Now from the sketching, we're moving into the actual 3d aspect. I knew that my maple glue up was roughly 1.65 inches, so I needed a body that was going to be thinner than that, allowing me to do a facing operation with the CNC machine to make sure it was clean and level. I ended up making the body 1.55 inches thick, which also helped make the guitar more manageable since maple is a pretty heavy wood. So you'll want to extrude the body to your total depth desired at this point. I then extruded out the pickups, volume and neck cavities.
The question I get asked the most is how I did the cutaways. The way I find to be the easiest is to draw a triangle and then use the Sweep function to cut away the body you want removed.
Step 1: Create a new plane for which you can draw a triangle on which is at the end of one of your cutaway lines.
Step 2: Draw the triangle with the point starting at the line edge you want cut away. The larger the angle at the edge you're cutting, the bigger the cutaway will be. In the top cutaway of the body, I used a triangle with a 15.9 degree angle that was just over 3.6 inches long.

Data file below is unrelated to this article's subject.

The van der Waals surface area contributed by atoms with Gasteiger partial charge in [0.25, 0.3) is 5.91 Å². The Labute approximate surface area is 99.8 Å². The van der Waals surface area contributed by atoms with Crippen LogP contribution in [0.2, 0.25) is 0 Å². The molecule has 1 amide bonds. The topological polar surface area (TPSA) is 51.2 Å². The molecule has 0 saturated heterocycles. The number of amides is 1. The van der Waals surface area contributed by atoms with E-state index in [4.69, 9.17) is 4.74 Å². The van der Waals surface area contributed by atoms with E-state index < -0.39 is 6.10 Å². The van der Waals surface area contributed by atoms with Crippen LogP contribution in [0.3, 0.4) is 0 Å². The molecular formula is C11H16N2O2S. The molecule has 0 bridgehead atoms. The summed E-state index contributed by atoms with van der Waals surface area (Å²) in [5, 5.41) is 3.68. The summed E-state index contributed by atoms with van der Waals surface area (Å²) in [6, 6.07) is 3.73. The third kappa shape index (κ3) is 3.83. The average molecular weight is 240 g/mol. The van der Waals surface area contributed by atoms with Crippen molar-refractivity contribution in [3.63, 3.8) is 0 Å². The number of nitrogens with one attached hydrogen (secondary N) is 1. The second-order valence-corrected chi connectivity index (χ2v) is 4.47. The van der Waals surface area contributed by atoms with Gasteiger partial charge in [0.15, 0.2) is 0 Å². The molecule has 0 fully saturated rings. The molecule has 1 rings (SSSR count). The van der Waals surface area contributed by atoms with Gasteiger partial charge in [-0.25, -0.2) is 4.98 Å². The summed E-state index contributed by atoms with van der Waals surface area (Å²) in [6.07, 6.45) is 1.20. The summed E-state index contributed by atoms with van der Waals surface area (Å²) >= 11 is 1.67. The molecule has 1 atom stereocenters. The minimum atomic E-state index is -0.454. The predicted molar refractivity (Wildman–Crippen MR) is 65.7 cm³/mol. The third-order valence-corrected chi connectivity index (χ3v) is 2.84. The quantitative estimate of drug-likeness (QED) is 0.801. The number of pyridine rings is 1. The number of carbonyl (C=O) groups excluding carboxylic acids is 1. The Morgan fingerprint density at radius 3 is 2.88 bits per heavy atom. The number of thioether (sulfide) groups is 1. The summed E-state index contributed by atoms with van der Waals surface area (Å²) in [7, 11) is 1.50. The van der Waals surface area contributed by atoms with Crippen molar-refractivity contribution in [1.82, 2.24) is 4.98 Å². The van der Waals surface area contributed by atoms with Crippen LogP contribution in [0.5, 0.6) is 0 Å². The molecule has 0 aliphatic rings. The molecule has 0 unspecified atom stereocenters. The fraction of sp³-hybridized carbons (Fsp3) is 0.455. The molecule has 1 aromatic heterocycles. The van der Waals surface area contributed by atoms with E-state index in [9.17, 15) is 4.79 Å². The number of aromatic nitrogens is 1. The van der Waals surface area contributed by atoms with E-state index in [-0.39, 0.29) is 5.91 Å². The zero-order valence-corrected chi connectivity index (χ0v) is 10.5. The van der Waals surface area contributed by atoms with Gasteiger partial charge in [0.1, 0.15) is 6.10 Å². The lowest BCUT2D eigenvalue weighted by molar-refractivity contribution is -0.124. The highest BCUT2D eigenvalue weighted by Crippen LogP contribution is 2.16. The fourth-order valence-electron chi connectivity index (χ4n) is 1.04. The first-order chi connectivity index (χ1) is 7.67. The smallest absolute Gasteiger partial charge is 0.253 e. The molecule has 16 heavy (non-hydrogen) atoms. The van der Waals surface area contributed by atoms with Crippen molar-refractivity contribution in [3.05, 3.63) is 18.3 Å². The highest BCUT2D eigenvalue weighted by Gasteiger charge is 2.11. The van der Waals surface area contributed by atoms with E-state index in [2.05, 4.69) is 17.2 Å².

Step 3: Use the Sweep command. Select your triangle as the profile, the line you want cut as the path and make sure the operation is set to Cut.
Finally, when you are done with your cutouts, we get to move on to the toolpaths.
Step 2: Setting Up Your Toolpaths
The first step here is to make sure that you have the correct Setup for whatever you are machining. For this build, it was my first time machining a guitar body, so I wanted to go with some cheaper wood in case I ran into any issues. I used 2 pieces of maple which I glued together and tried to bookmatch it as best I could. I came up with a stock piece measuring 20 x 15 x 1.625 inches. I also made sure to set the orientation (origin) of my tool to be in the center of my stock, so I could line it up with the glue line of my body. To simplify my machining, I used the same tool for every cut. For those of you using the Shapeoko, it is the #201 1/4" Cutting Diameter: .250", Cutting Length: .75", Shank Diameter: .250".
From here I created 6 cutting operations for the guitar body which I will describe in detail below: